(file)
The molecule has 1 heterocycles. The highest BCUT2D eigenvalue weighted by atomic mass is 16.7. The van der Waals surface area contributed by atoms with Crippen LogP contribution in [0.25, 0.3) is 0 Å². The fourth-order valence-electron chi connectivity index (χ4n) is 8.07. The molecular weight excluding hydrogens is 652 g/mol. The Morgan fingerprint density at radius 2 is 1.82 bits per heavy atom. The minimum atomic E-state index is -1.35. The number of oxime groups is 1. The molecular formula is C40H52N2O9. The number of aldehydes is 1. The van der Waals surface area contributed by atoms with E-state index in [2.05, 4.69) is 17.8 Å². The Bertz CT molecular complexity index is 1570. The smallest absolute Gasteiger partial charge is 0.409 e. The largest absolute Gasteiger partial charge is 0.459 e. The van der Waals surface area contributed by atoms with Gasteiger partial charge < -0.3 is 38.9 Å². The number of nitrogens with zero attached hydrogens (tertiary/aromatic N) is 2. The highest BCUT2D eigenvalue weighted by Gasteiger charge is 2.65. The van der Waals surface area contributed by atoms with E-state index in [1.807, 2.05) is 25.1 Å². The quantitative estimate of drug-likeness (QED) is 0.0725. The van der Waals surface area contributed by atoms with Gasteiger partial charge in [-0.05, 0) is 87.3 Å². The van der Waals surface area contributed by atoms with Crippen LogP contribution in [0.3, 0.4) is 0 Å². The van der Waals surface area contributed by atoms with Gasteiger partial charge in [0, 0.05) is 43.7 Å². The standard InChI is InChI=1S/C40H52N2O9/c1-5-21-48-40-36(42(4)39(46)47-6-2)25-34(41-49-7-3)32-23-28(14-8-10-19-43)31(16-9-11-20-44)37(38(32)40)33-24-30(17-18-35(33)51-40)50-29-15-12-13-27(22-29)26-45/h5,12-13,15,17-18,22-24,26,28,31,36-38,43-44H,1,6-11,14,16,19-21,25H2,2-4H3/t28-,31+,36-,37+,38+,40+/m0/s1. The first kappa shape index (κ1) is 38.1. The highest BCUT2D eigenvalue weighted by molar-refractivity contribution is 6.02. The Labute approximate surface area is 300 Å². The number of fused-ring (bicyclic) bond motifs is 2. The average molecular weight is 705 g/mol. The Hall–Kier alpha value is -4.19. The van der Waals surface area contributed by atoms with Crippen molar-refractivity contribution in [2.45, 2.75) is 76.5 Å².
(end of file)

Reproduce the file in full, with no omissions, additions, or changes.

The molecule has 1 heterocycles. The highest BCUT2D eigenvalue weighted by atomic mass is 16.7. The van der Waals surface area contributed by atoms with Crippen LogP contribution in [0.25, 0.3) is 0 Å². The fourth-order valence-electron chi connectivity index (χ4n) is 8.07. The molecular weight excluding hydrogens is 652 g/mol. The Morgan fingerprint density at radius 2 is 1.82 bits per heavy atom. The minimum atomic E-state index is -1.35. The number of oxime groups is 1. The molecular formula is C40H52N2O9. The number of aldehydes is 1. The van der Waals surface area contributed by atoms with E-state index in [2.05, 4.69) is 17.8 Å². The Bertz CT molecular complexity index is 1570. The smallest absolute Gasteiger partial charge is 0.409 e. The largest absolute Gasteiger partial charge is 0.459 e. The van der Waals surface area contributed by atoms with Gasteiger partial charge < -0.3 is 38.9 Å². The number of nitrogens with zero attached hydrogens (tertiary/aromatic N) is 2. The highest BCUT2D eigenvalue weighted by Gasteiger charge is 2.65. The van der Waals surface area contributed by atoms with E-state index in [1.807, 2.05) is 25.1 Å². The quantitative estimate of drug-likeness (QED) is 0.0725. The van der Waals surface area contributed by atoms with Gasteiger partial charge in [-0.05, 0) is 87.3 Å². The van der Waals surface area contributed by atoms with Crippen LogP contribution in [0.3, 0.4) is 0 Å². The van der Waals surface area contributed by atoms with Gasteiger partial charge in [0, 0.05) is 43.7 Å². The standard InChI is InChI=1S/C40H52N2O9/c1-5-21-48-40-36(42(4)39(46)47-6-2)25-34(41-49-7-3)32-23-28(14-8-10-19-43)31(16-9-11-20-44)37(38(32)40)33-24-30(17-18-35(33)51-40)50-29-15-12-13-27(22-29)26-45/h5,12-13,15,17-18,22-24,26,28,31,36-38,43-44H,1,6-11,14,16,19-21,25H2,2-4H3/t28-,31+,36-,37+,38+,40+/m0/s1. The first kappa shape index (κ1) is 38.1. The highest BCUT2D eigenvalue weighted by molar-refractivity contribution is 6.02. The Labute approximate surface area is 300 Å². The number of fused-ring (bicyclic) bond motifs is 2. The average molecular weight is 705 g/mol. The Hall–Kier alpha value is -4.19. The van der Waals surface area contributed by atoms with Crippen molar-refractivity contribution in [2.45, 2.75) is 76.5 Å².